- The Mobile Lab will be helpful to carry out diagnosis of COVID-19 and also virus culturing for drug screening, Convalescent plasma derived therapy, comprehensive immune profiling of COVID-19 patients towards vaccine development early clinical trials specific to Indian population.
Art & Culture
Kamakhya temple festival called of
With the lockdown, the annual festival at the Kamakhya temple here has been cancelled for the first time in its recorded history.
About Kamakhya Devi temple
- It is located atop the Nilachal Hills in Guwahati, Assam.
- Kamakhya is one of the 51 shaktipeeths (holy sites) for the followers of the Shakti cult, each representing a body part of Sati, Lord Shiva’s companion.
- It is said that it was built by the demon king Narakasura. Records are available only from 1565 when Koch King Naranarayana had the temple rebuilt.
- Its northern face slopes down to the Brahmaputra River.
- The Ambubachi Mela is an annual Hindu Festival at Kamakhya Devi temple.
- It is a four-day celebration, which often falls in June.
- The temple’s houses the — female genitals — symbolised by a rock. The festival marks the menstruation of the goddess Kamakhya.
- The temple remains shut during these days as it is believed that Mother Earth becomes unclean.
COVID-19 lockdown hits Patachitra artisans of Odisha crafts village hard
Around 160 artisan families practising Patachitra have been hit hard by the ongoing lockdown due to the novel coronavirus disease (COVID-19).
- It is a cloth- based scroll painting of Odisha.
- The name Pattachitra has evolved from the Sanskrit words patta, meaning canvas, and chitra, meaning picture.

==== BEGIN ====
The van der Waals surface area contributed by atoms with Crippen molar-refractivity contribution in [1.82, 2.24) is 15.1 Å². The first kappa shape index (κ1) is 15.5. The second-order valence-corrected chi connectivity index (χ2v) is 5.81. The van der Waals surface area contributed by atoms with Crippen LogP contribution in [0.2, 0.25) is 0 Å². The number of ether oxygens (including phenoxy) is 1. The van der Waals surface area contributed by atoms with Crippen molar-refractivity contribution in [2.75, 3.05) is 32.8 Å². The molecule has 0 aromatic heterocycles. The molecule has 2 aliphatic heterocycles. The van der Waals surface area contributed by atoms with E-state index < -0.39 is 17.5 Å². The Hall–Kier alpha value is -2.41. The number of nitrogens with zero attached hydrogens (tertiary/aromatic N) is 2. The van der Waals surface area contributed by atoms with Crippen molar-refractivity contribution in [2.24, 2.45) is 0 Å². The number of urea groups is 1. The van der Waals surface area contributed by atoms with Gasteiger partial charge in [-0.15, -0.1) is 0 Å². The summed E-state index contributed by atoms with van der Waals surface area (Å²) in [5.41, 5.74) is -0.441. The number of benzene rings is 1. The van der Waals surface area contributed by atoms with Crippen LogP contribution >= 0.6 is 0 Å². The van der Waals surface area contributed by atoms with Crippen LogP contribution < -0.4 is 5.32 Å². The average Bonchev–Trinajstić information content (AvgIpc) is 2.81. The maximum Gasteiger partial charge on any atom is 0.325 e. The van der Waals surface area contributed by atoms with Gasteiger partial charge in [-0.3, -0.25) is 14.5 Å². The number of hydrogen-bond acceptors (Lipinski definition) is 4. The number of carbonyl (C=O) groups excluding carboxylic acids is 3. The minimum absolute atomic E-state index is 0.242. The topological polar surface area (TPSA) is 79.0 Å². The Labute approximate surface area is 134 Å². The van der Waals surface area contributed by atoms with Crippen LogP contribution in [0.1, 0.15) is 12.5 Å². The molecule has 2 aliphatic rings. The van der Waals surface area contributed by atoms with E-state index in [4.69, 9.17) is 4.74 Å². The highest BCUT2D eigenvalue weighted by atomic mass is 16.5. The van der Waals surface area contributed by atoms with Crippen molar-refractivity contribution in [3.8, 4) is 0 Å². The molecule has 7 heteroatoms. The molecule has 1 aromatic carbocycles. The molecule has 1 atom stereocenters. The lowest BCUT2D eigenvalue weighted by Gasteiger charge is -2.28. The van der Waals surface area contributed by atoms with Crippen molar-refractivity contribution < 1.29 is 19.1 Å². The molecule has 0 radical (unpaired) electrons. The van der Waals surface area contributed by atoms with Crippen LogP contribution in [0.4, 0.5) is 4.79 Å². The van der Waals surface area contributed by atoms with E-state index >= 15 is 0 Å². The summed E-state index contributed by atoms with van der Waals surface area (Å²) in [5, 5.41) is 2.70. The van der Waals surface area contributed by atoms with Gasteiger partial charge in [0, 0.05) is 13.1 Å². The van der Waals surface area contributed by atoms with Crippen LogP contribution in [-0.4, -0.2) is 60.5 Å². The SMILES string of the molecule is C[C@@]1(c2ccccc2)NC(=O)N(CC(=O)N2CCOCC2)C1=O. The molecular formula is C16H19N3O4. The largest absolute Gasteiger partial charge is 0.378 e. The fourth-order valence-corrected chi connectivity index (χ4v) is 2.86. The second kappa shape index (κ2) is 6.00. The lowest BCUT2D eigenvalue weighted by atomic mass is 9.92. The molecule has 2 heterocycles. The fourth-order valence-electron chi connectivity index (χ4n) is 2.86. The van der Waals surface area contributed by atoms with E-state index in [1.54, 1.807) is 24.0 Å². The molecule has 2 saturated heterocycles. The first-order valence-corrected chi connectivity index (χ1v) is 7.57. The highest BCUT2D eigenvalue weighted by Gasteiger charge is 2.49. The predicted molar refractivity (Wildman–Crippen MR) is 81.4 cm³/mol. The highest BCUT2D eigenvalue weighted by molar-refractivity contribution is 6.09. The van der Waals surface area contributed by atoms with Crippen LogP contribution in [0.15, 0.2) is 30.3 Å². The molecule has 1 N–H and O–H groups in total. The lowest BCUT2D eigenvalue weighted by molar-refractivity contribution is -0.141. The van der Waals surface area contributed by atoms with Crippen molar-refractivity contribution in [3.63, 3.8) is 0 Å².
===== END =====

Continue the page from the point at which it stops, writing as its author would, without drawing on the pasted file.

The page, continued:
- The paintings show a mix of classical and folk elements, with a bias towards the latter.
- It is known for its intricate detailsas well as mythological narratives and folktales inscribed in it.
- These paintings are inspired by Jagannath and Vaishnava
- The canvas is prepared by coating the clothing with a mixture of chalk and gum made from tamarind seed. Then it is rubbed by taking the help of two different stones and then the cloth is dried.
- The mixture of gum and chalk gives the cloth’s surface a leathery finish on which the artists paint with vegetable, earth and stone colours.
- The painters do not use pencil or charcoal for the preliminary drawings. Rather brush is used to draw the outlines in red or yellow after which the colours are filled.
- The background is decorated with foliage and flowers and the paintings have an intricately worked frame. Once the final lines are drawn, the painting is given a coating of lacquer to give it a glossy finish.
- Pattachitra on palm leaf is known as talapattachitra. The hard dried leaves of palm trees are sewn together as a canvas on which images are drawn using white or black ink.
Science & Technology
Antiviral nano-coatings to be upscaled for making masks & N-95 respirator
As part of Nano Mission programme, the Department of Science and Technology has approved support for upscaling an antiviral nano-coatings for use as appropriate material for producing anti-COVID-19 Triple Layer Medical masks and N-95 respirator in large quantities.